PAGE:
Finding out your dishwasher has stopped working isn’t a good way to start your day, particularly if you are also faced with the expense of phoning a repair person plus staying home to meet them just to determine the issue.
Fortunately it’s often easy to diagnose and even fix a number of dishwasher issues by yourself without having to call for dishwasher repair, especially if you are able to find a multimeter.
You may find you are able to fix the issue quite easily by yourself, particularly if you are good at DIY, and if not at least you will have a better idea of the fault when you eventually do call a repair person.
In advance of searching for a new dishwasher there are a few common faults you should be able to troubleshoot fairly easily.
Safety Warning: Always make sure your dishwasher is unplugged before attempting repairs.
In advance of investigating your machine for issues make sure that your machine hasn’t been accidentally switched off, plus that there are no tripped switches in the circuit breaker.
This is also a good time to see if the child lock hasn’t been activated as well as try resetting your dishwasher.
You will often require the user guide for this as machines are all different but the child lock is usually quite simple to activate accidentally. Likewise, the machine might have lights however will not run, in this case the solution could be as easy as resetting the cycle.
When you have eliminated these faults it’s time for the real investigations to start.
To examine these parts you will have to have a multimeter, or VOM (volt-ohm-milliammeter) to measure the resistance plus check the parts are working as they should.
The initial thing to check is the door latches and door latch switches. Your machine is not designed to run if the door latches are not working for understandable reasons. You wouldn’t want run the dishwasher without meaning to with the door not closed.
A broken switch will prevent your machine from starting and running. You can check the switch using a multimeter. The switch will usually be located behind the front door panel or control panel.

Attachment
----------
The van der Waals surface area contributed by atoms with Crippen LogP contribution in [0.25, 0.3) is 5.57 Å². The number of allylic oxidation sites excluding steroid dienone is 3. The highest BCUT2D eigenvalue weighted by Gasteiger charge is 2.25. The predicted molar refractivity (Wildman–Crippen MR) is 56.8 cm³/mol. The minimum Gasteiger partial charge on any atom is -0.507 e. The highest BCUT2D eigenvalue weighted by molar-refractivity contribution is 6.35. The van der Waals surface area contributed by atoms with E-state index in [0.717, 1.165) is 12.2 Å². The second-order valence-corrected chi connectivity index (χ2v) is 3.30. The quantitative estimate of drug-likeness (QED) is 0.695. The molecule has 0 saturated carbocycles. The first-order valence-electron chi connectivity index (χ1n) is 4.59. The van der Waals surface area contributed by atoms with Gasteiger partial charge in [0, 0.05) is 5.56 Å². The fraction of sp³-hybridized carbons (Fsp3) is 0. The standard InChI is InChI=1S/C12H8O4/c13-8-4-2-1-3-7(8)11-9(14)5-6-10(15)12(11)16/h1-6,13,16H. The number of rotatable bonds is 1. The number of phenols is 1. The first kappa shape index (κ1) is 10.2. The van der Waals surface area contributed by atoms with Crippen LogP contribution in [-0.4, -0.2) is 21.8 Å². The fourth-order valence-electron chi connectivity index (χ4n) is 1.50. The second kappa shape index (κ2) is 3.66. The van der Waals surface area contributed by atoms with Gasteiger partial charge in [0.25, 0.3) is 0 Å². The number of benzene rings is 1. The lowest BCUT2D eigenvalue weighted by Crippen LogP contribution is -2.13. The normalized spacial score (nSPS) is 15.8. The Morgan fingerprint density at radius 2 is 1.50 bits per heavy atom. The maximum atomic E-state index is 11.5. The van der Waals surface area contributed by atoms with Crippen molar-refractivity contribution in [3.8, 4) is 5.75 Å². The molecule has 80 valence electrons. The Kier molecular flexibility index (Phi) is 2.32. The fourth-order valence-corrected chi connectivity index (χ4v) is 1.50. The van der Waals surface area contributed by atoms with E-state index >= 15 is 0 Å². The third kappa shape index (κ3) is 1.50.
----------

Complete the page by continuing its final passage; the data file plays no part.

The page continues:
Ensure the machine is unplugged prior to removing the door panel plus checking for continuity to ensure you do not get an electric shock.
If the latches or switches are broken you will need to replace them.
If the latch mechanism is operating as it should the next thing to test is the timer or electronic control.
This is the component that distributes power to all the other electrical components the machine needs to operate such as the pumps, as well as the water inlet valve.
If your machine is controlled electronically rather than mechanically then it could have to be checked while connected, this can be dangerous and should only be done by someone who is professionally trained.
This is the part of your machine that selects the program and will vary contingent on the make as well as the model of your machine. A broken selector switch or one that has got stuck might cause the dishwasher not to turn on.
You can usually see if the buttons are going down all the way, or you might have to unplug the machine and gain access to the control panel to check the connections for continuity using a multimeter.
The motor relay is another part that can cause your dishwasher not to run, and this may be the issue if you have checked the control panel and so have discovered that there should be power going to the main pump.
To test if this is the case you will have to locate the motor plus find the relay that should be located next to it. This could then be taken out as well as tested using a multimeter, if faulty you may have to replace it.
If you have investigated all the above and are yet to find the problem the next part of the machine to investigate would be the thermal fuse. This may or may not be present and is designed to protect the control board.
If the fuse is blown you will need to replace it in order to restore power to the control board.
The final part of the dishwasher you should be able to check that might prevent your machine from working is the drive motor. This is the part of the machine that circulates the water to wash your dishes.
If you have checked the other components but still aren’t getting anywhere this might be the cause of the problem especially if you noticed a loud humming coming from the machine.
You should be able to locate the motor by removing the lower access panel. Test it by using a multimeter and replace if broken.
Not everyone has a multimeter, or would know how to use one even if they do, in which case you will need to call an engineer sooner rather than later.
If you do have a multimeter and can perform the above tests then you may well be able to fix the issue without needing a professional. Yet if you are con confident it might be easier to call in the professionals.
And have a look at your insurance plus your home cover as dishwasher repairs may be included meaning the expense may not be as high as you think.
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